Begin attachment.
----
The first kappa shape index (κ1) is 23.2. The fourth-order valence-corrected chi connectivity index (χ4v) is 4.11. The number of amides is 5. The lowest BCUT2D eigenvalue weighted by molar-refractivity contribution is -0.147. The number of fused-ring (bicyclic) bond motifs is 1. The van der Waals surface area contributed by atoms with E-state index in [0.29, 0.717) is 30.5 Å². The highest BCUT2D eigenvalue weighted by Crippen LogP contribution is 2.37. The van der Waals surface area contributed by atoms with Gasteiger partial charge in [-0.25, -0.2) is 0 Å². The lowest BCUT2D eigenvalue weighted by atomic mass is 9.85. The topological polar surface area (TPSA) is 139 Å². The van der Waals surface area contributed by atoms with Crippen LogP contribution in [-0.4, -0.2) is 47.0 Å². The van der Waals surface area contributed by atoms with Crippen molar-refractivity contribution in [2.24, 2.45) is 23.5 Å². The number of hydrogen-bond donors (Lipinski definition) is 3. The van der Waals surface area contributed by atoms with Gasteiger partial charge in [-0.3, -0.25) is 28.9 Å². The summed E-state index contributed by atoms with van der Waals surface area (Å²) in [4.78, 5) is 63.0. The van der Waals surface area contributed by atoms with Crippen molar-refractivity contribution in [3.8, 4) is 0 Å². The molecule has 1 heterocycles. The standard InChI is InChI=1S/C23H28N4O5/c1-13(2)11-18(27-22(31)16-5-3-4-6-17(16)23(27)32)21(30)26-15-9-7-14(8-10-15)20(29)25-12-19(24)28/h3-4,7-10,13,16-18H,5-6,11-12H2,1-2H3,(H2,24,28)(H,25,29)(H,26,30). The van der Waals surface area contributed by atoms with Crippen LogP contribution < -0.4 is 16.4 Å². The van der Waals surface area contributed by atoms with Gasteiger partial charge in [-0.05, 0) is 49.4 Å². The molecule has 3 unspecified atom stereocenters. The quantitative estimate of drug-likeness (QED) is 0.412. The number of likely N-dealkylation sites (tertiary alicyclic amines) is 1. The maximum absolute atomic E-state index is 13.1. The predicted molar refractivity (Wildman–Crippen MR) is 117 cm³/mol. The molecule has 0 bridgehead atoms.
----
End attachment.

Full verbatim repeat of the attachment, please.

The first kappa shape index (κ1) is 23.2. The fourth-order valence-corrected chi connectivity index (χ4v) is 4.11. The number of amides is 5. The lowest BCUT2D eigenvalue weighted by molar-refractivity contribution is -0.147. The number of fused-ring (bicyclic) bond motifs is 1. The van der Waals surface area contributed by atoms with E-state index in [0.29, 0.717) is 30.5 Å². The highest BCUT2D eigenvalue weighted by Crippen LogP contribution is 2.37. The van der Waals surface area contributed by atoms with Gasteiger partial charge in [-0.25, -0.2) is 0 Å². The lowest BCUT2D eigenvalue weighted by atomic mass is 9.85. The topological polar surface area (TPSA) is 139 Å². The van der Waals surface area contributed by atoms with Crippen LogP contribution in [-0.4, -0.2) is 47.0 Å². The van der Waals surface area contributed by atoms with Crippen molar-refractivity contribution in [2.24, 2.45) is 23.5 Å². The number of hydrogen-bond donors (Lipinski definition) is 3. The van der Waals surface area contributed by atoms with Gasteiger partial charge in [-0.3, -0.25) is 28.9 Å². The summed E-state index contributed by atoms with van der Waals surface area (Å²) in [4.78, 5) is 63.0. The van der Waals surface area contributed by atoms with Crippen molar-refractivity contribution in [3.8, 4) is 0 Å². The molecule has 1 heterocycles. The standard InChI is InChI=1S/C23H28N4O5/c1-13(2)11-18(27-22(31)16-5-3-4-6-17(16)23(27)32)21(30)26-15-9-7-14(8-10-15)20(29)25-12-19(24)28/h3-4,7-10,13,16-18H,5-6,11-12H2,1-2H3,(H2,24,28)(H,25,29)(H,26,30). The van der Waals surface area contributed by atoms with Crippen LogP contribution < -0.4 is 16.4 Å². The van der Waals surface area contributed by atoms with Gasteiger partial charge in [-0.05, 0) is 49.4 Å². The molecule has 3 unspecified atom stereocenters. The quantitative estimate of drug-likeness (QED) is 0.412. The number of likely N-dealkylation sites (tertiary alicyclic amines) is 1. The maximum absolute atomic E-state index is 13.1. The predicted molar refractivity (Wildman–Crippen MR) is 117 cm³/mol. The molecule has 0 bridgehead atoms.